In order to implement its commitments under the 2008 international Convention on Cluster Munitions, the federal government enacted the Prohibiting Cluster Munitions Act (the “Act”), which came into force in March 2015. The Act prohibits the use, development, production, acquisition, possession, importation or exportation of cluster munitions, explosive submunitions and explosive bomblets (collectively, “cluster munitions”). The Act also prohibits attempting to commit, or aiding, abetting, counselling or conspiring to commit, such a prohibited action or providing assistance after a prohibited action.
While federal government representatives have previously asserted that direct and intentional investments in entities that engage in an action prohibited by the Act would be caught under the Act’s aiding or abetting prohibitions, the Act does not, in its current form, explicitly prohibit financial investments in cluster munitions. However, amendments to the Act have been proposed which, if enacted, would explicitly prohibit individuals and organizations from providing financing or acquiring, whether as a shareholder or partner or otherwise, any pecuniary interest in an organization that has committed, or that has aided or abetted in the commission of, any act towards the development, production, acquisition, possession, importation or exportation of cluster munitions.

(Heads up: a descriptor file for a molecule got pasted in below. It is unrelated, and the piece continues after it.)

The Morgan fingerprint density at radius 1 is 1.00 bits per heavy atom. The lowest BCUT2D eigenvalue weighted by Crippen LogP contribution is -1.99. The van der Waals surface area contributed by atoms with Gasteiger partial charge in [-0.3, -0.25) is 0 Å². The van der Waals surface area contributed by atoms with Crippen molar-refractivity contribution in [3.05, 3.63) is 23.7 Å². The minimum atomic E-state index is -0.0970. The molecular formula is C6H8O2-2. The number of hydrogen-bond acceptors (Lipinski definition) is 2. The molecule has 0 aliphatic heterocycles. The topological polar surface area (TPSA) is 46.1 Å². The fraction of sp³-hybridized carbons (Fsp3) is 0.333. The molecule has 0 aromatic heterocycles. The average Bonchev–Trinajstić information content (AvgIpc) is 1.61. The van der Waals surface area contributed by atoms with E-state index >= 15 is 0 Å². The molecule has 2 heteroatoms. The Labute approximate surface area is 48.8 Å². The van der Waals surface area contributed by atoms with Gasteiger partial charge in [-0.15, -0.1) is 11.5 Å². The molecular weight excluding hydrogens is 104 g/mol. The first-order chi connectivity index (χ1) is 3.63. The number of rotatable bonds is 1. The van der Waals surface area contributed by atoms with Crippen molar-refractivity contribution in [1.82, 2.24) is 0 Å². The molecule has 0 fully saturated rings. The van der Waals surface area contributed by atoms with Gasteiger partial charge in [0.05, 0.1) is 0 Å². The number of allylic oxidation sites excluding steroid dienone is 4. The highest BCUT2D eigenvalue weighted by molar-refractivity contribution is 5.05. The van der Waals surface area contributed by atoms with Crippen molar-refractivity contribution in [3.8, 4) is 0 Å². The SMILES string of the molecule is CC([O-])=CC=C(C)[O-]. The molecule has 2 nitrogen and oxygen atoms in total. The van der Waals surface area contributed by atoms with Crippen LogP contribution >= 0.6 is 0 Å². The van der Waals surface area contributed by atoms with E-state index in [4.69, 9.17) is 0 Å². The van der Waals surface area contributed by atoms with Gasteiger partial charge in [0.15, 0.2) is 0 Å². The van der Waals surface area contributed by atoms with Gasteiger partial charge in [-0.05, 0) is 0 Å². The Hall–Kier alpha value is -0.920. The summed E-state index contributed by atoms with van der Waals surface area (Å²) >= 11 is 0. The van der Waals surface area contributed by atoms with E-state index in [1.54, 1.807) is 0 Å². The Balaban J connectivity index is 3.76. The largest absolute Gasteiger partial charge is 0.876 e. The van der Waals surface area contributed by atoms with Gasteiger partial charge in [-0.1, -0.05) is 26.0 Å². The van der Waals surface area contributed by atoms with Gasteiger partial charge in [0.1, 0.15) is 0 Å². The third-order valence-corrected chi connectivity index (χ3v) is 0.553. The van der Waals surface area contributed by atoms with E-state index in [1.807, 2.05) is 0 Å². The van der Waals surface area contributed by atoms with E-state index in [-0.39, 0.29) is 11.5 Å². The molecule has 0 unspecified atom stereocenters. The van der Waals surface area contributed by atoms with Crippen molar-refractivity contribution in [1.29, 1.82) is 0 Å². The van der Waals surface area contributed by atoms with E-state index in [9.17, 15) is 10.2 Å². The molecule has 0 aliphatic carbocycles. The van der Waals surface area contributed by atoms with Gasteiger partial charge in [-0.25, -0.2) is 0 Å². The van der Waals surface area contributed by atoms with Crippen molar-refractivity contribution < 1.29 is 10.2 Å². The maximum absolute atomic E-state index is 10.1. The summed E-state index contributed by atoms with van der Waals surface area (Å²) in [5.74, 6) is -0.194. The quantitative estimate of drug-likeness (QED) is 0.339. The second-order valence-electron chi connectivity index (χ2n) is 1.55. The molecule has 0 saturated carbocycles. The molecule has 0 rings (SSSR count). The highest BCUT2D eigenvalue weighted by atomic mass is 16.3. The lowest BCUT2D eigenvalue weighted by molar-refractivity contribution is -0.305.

The bill containing the proposed amendments passed its third reading in the House of Commons earlier this year and, after passing its second reading in the Senate, was referred to the Senate’s Standing Committee on Foreign Affairs and International Trade. We will continue to monitor and report on the proposed amendments to the Act. In the interim, we encourage all of our portfolio and fund manager clients to assess whether any potential investments on their horizon may be impacted by the proposed amendments.